Some of us heaved a sigh of relief when Robert G. Mugabe went with a whimper and not a bang. He was past his sell-by date and there are so many tumbles a man can take, true, but we’ve to admit we always cheered when, once on the rostrum, he tongue-lashed those superpowers that lord it over us – and did it more eloquently than many a polished Englishman/woman could ever hope to!
The equally linguistically agile Winston Churchill, once British PM, must still be booing his compatriots derisively on recalling this, where he lies in his repose!
He knows, jolly chap, that much as Mugabe cannot be spared the flak for lacking a vision for Zimbabwe’s future, the UK, too, shares the blame for grinding it down. Moreover, Churchill’s quintessential “my word is my bond” was glumly disgraced when the UK went back on its pledge of helping to build the newly independent country that it’d abused so.
But of course, when even your young wife or bodyguard cannot be swift enough to rescue your knee from a none-too-soft connection with the airport tarmac, it’s time to call it quits. Sadly, our Mugabe had to wait until he had to be nudged off that thankless throne.
Even the all-time-impossible-to-kill Fidel Castro of Cuba (RIP) on another continent, when he suffered such a tumble, knew it was time to withdraw his trademark military cap from the ring. Strong as he was and despite a sterling job done of advancing his country, he immediately saw that true as it may be that revolutionaries never die, it’s only in as far as they live on in their ideas and ideals; not in their mortal ‘housing’.
So, may the successors of our revolutionaries continue from where they left, after plucking their people from the yoke of tyranny, and now build progressive societies.
And the “man down yonder”, Jacob G. Zuma? Well, he zoomed onto the helm of the biggest African economy, gathered dishonest, even criminal, friends as he stuffed up his pockets with the wealth of his country and his Nkandla harem with its fair gender. So, he happily executed a few jigs of his Zulu dance but before he could finish with his hot shower, he’d been rudely prodded to throw in the towel.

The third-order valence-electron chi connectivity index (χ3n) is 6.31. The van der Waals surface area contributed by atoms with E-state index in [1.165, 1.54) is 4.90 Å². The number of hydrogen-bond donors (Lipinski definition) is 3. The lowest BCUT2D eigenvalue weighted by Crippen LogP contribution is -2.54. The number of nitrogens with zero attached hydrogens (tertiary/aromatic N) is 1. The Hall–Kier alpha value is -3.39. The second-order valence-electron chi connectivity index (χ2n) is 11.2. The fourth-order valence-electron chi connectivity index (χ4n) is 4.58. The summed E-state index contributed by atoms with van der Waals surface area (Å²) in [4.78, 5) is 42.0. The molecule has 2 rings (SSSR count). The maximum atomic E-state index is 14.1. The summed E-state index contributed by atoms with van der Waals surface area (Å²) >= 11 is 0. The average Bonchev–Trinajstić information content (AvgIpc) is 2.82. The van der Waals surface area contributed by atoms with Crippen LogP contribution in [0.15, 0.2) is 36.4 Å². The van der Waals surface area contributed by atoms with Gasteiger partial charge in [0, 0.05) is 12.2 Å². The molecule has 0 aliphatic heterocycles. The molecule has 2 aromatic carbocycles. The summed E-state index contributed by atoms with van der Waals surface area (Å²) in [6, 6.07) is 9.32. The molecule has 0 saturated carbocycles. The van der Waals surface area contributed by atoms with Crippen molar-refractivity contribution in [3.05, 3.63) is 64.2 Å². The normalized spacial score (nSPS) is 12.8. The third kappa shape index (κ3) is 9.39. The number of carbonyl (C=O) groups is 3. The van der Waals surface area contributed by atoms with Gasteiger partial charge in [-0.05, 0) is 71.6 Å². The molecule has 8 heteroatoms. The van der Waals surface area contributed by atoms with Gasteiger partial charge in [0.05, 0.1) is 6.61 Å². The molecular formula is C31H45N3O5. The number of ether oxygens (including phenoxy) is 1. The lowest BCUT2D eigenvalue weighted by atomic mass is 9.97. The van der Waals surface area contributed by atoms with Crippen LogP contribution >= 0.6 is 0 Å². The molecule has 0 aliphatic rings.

By that time, though, South Africa, once a pariah Apartheid infamy but an economic giant, now as a near-democracy was at its knees so scandalously that it suffers electricity power-cuts and dry water-taps. It’s a fading shadow of its discriminative but heyday era self.
President M. Cyril Ramaphosa and your team, bring down this wall of division, racial disharmony, abject poverty for the majority and stinking riches for the minority. Demonstrate that personally, though of feet dripping with the ungodliness of that minority, you can build a classless and flourishing South Africa and anchor it in an optimistically integrative continent.
An integrative African continent whose seat (Addis Ababa for the AU), alas, looks shaky.
No, Ethiopia, in the name of Africa, don’t go down that route again!
The scandal of 1983-5, when Bob Geldof and his group of dark-glass-and-long-hair sporting yodellers were the last hope to come to the rescue of bare-boned Ethiopians in a devastating famine. The group’s “Do they Know It’s Christmas?” song saved some, yes, but what a shame for Africa!
Africa’s kin, Harry Belafonte, chipped in also to up the ante by doing the same with another group of songsters who added on the meagre £ 8m with their own $ 141m in the song “We Are The World”. So much for the effort, however; the hand-outs evaporated in the hot embers of the dearth that was consuming much of Africa.
From Mengistu H. Mariam’s Red Terror (1974 -11991) and the famine that counted in excess of 1.5m deaths, to the Ethiopian People’s Revolutionary Democratic Front (EPRDF) that turned around everything to put the country back on the road to advancement, despite sailing in choppy waters, Africa has been watching keenly with rising hope.
So, what’s all this, pan-Africanist Hailemariam Desalegn, that you should just go as PM and no byes? What is amiss in the EPRDF house? What could comrade Meles Zenawi hold together that you can’t? A united EPRDF can sort out these protests, surely.
With a robust near-constant 10% growth economy, a focused investment in public infrastructure and industrial parks, Ethiopia is a hub for light manufacturing in Africa. Despite sporadic bouts of hunger, the mainstay of exports is in agricultural commodities.
Ethiopian Airlines, with its sprinting growth in the industry, is the largest on the continent. The kilometres of road network and extensive rail network, even connecting to the port of Djibouti, without forgetting the light rail of Addis, all are the envy of the continent.
In electricity, Ethiopia is projected to generate more than 10,000 MW. Some of which, if it weren’t for some quislings along our connecting way, as Rwandans we’d now be tapping into.
Ethiopians, you can organise your politics to all, without exception, share in this wealth fairly and together make your economy even stronger.
These political tectonic shifts in our countries need must birth a truly rising integrative Africa.